Accounting for Law
Employment & Labour

Q&A: Ontario severance packages and termination of employment

By Paul Willetts

Q&A is a recurring series on the Vey Willetts LLP blog. The aim is to provide quick answers to questions we commonly encounter in our day-to-day practice of employment law. In this edition, we focus on how to navigate the loss of a job and ensure that you receive a fair severance package.

Q. I've been offered a severance package, should I accept it?

A. Before you accept a severance package, it is important to fully understand the details of the offer. Generally speaking, once you accept a severance offer (and a sign a release agreement to this effect), you will be held to its terms. 

It is a good idea to take some time to consider the offer before accepting it. Take the offer home with you and do not sign anything until you have had an opportunity to get the offer reviewed by an experienced employment lawyer. You may also want to ask your employer for a copy of any employment agreements they have on file for you, as there may be language in your contract that sets out your entitlements upon termination.

An employment lawyer will be able to explain to you whether the offer you have received is fair, or whether there is room to negotiate for an improved offer. As part of this discussion, you will also have the opportunity to decide whether it makes sense for you, in your specific circumstances, to try and negotiate for more, or whether you are prepared to accept the offer and move on. The key is that you shouldn't make a snap decision before having a full understanding of your legal rights in this regard.

Losing a job can be stressful and emotional. Click here for some suggestions on how to successfully navigate through this. 

Q. My employer wants me to sign a release agreement, what should I do?

A. Before you sign a release agreement it is very important to understand what you are being asked to give up, and what you are receiving in exchange for this. As such, you should not sign a release until you have had your severance offer reviewed and determined that it is reasonable.

In addition, it is worthwhile to have an employment lawyer review the release in question to make sure it is appropriate and does not unnecessarily restrict you. Release agreements are generally designed to limit employer liability and ensure confidentiality. That said, they may also include tax indemnification requirements, non-disparagement obligations and agreements to continue to aid your former employer in ongoing litigation. As such, you should fully understand what your particular release requires of you and, if necessary, look to negotiate changes to its terms before signing.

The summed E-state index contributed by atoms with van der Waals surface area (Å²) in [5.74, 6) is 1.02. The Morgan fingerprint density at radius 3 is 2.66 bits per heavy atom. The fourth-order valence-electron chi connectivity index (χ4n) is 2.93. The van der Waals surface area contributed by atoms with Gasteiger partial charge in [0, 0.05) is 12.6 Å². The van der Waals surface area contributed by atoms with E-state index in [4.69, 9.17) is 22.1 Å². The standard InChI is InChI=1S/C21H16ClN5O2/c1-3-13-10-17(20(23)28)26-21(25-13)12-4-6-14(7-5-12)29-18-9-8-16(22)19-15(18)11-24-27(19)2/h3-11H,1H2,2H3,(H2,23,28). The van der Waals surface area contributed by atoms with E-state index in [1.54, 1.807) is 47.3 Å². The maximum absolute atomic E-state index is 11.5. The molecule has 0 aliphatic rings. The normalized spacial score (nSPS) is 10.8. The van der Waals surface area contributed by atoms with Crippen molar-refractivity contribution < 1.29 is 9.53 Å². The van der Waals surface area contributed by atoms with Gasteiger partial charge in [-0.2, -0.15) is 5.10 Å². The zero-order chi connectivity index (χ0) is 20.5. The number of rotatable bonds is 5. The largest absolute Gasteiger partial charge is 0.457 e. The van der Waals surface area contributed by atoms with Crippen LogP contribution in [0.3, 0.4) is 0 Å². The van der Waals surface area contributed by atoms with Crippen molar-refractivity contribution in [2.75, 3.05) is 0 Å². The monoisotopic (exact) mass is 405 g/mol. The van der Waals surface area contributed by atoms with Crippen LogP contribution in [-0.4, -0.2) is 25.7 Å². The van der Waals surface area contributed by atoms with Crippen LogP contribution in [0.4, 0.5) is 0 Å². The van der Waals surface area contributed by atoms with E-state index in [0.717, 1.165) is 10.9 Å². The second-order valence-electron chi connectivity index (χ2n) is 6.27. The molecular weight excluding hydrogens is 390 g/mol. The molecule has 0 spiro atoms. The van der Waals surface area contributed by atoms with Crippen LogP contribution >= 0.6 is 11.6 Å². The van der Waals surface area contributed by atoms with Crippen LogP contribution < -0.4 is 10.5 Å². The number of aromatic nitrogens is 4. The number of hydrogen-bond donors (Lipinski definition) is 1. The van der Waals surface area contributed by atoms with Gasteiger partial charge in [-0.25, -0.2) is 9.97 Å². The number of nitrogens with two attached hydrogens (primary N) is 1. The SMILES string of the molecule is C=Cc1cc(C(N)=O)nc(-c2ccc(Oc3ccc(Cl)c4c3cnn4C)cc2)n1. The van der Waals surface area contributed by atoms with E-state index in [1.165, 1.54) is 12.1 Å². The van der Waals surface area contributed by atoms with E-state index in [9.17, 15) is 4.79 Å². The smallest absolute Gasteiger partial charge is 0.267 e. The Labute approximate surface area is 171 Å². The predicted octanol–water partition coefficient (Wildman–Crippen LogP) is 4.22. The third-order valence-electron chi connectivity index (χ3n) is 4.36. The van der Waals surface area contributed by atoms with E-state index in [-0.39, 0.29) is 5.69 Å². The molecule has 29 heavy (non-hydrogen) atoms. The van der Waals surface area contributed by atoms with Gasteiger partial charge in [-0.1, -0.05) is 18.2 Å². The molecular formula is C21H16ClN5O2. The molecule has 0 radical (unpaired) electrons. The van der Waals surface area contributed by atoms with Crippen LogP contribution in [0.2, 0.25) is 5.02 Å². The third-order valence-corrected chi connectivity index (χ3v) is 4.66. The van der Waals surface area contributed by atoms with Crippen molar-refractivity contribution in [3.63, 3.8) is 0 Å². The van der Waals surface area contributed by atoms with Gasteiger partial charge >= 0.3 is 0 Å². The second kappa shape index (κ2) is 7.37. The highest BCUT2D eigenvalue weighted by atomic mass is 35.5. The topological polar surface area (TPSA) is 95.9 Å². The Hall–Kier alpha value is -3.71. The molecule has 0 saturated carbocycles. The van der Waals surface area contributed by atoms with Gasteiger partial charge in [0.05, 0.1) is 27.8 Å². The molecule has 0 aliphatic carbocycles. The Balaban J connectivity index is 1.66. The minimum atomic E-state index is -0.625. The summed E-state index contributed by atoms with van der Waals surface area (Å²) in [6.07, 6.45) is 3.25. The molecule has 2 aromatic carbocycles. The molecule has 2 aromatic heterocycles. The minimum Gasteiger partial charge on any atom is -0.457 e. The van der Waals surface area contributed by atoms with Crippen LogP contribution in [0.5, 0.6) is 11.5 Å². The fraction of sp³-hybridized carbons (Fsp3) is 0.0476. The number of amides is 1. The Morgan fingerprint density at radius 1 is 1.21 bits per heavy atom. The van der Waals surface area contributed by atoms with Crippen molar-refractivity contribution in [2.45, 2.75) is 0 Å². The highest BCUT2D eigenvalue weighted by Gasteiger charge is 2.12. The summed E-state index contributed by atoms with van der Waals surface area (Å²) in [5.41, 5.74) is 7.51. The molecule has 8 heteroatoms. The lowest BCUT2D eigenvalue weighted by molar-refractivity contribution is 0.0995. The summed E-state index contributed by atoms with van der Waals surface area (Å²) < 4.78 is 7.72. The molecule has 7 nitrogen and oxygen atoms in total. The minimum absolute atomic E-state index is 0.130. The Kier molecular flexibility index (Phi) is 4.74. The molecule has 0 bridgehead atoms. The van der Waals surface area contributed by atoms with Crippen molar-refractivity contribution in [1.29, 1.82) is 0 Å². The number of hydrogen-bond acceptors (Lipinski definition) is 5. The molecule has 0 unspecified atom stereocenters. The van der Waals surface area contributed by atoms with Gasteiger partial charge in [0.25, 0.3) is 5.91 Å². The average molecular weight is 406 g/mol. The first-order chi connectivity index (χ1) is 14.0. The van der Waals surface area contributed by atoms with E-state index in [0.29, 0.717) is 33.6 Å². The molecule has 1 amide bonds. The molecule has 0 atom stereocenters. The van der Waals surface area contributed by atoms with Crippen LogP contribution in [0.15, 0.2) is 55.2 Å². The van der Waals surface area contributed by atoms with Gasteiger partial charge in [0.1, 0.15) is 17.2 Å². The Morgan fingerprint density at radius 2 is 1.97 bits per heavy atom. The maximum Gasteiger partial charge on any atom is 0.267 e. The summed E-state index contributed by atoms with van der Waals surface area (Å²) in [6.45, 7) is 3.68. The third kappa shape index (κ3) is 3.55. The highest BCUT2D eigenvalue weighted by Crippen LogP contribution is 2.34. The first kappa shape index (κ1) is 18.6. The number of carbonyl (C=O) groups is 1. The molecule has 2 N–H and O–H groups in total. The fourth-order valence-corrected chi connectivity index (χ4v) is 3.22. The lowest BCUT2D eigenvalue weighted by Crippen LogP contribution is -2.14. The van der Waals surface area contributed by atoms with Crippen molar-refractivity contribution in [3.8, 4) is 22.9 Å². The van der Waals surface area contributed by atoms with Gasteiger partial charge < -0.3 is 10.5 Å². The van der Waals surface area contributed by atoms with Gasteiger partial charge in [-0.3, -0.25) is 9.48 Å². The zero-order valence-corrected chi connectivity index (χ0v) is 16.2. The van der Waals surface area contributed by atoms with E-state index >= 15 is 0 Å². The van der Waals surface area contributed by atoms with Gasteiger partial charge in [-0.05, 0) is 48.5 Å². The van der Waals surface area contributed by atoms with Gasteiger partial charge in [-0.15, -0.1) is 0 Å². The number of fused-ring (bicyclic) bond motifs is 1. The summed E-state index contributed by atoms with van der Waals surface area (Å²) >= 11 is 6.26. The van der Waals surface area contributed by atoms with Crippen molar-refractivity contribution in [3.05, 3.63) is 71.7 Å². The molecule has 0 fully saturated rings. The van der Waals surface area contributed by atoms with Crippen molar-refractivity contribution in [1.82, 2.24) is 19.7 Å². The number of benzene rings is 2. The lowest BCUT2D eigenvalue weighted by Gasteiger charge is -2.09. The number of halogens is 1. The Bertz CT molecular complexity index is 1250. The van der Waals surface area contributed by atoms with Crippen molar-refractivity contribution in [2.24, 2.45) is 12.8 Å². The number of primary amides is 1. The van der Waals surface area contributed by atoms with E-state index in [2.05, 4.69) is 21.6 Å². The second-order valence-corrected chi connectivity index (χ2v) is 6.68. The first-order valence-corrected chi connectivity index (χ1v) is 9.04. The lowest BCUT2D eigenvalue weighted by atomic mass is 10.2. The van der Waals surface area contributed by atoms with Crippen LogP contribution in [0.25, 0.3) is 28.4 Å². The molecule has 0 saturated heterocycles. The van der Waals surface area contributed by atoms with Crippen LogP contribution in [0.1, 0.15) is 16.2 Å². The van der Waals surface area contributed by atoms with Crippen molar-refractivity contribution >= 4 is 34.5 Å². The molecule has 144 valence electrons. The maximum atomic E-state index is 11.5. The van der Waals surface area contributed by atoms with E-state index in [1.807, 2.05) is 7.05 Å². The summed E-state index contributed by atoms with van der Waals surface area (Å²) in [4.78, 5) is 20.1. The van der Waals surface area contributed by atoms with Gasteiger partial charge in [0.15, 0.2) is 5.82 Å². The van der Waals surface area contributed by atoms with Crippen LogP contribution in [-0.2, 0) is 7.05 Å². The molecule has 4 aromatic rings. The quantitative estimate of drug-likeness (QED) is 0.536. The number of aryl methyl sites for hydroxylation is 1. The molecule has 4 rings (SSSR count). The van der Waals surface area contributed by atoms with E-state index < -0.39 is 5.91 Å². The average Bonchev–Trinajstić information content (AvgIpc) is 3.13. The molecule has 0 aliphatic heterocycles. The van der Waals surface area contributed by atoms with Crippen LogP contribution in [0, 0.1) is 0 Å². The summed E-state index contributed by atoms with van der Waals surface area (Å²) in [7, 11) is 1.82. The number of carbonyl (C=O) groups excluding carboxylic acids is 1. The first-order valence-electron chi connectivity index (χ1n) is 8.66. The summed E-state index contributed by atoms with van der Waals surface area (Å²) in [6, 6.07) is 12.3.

Q. Is my severance offer fair?

A. The answer to this question will depend on a number of factors such as your age, how long you have worked for your employer, the type of role you occupied and how hard it will likely be for you to find comparable employment. Other factors that can impact your severance entitlement are whether you have a written employment agreement and whether your employer induced you to join their business in the first place.

Use our severance calculator to get a general sense of whether your severance offer falls within a reasonable range.

Q. I have a written employment contract, will that impact my severance entitlement?

A. If you have a written employment agreement it is possible that it contains language (often under the sub-heading of termination of employment) which sets out the full extent of your entitlements in the event that you are fired. That said, we often see situations where employers have included language in a written contract to reduce or limit an employee's entitlement to severance yet fail to do so in a legally permissible manner. There are a number of reasons for this, in light of the current case law in Ontario.

As such, if you have a written employment agreement that includes a termination provision, take this, along with your proposed severance offer, and meet with an employment lawyer. An employment lawyer will be able to quickly advise you whether the contract sets out the full extent of your severance entitlement, or whether there are additional payments you can seek.

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